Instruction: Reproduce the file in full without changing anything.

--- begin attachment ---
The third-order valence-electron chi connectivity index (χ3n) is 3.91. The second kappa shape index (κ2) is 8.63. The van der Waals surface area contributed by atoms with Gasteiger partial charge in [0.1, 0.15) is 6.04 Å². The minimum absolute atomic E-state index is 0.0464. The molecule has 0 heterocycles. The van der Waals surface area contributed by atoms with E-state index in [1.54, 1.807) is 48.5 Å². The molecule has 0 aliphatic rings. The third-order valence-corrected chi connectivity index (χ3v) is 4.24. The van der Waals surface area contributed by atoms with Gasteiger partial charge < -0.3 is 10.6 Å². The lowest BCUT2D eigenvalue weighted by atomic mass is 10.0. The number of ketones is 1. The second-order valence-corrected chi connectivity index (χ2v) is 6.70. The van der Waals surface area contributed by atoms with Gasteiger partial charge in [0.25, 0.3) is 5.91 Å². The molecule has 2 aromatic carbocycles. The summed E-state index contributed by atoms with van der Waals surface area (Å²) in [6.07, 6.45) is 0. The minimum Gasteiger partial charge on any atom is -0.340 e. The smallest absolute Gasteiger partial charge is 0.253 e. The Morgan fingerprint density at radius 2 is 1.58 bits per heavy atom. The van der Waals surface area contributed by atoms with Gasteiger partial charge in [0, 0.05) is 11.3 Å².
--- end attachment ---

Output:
The third-order valence-electron chi connectivity index (χ3n) is 3.91. The second kappa shape index (κ2) is 8.63. The van der Waals surface area contributed by atoms with Gasteiger partial charge in [0.1, 0.15) is 6.04 Å². The minimum absolute atomic E-state index is 0.0464. The molecule has 0 heterocycles. The van der Waals surface area contributed by atoms with E-state index in [1.54, 1.807) is 48.5 Å². The molecule has 0 aliphatic rings. The third-order valence-corrected chi connectivity index (χ3v) is 4.24. The van der Waals surface area contributed by atoms with Gasteiger partial charge < -0.3 is 10.6 Å². The lowest BCUT2D eigenvalue weighted by atomic mass is 10.0. The number of ketones is 1. The second-order valence-corrected chi connectivity index (χ2v) is 6.70. The van der Waals surface area contributed by atoms with Gasteiger partial charge in [0.25, 0.3) is 5.91 Å². The molecule has 2 aromatic carbocycles. The summed E-state index contributed by atoms with van der Waals surface area (Å²) in [6.07, 6.45) is 0. The minimum Gasteiger partial charge on any atom is -0.340 e. The smallest absolute Gasteiger partial charge is 0.253 e. The Morgan fingerprint density at radius 2 is 1.58 bits per heavy atom. The van der Waals surface area contributed by atoms with Gasteiger partial charge in [0, 0.05) is 11.3 Å².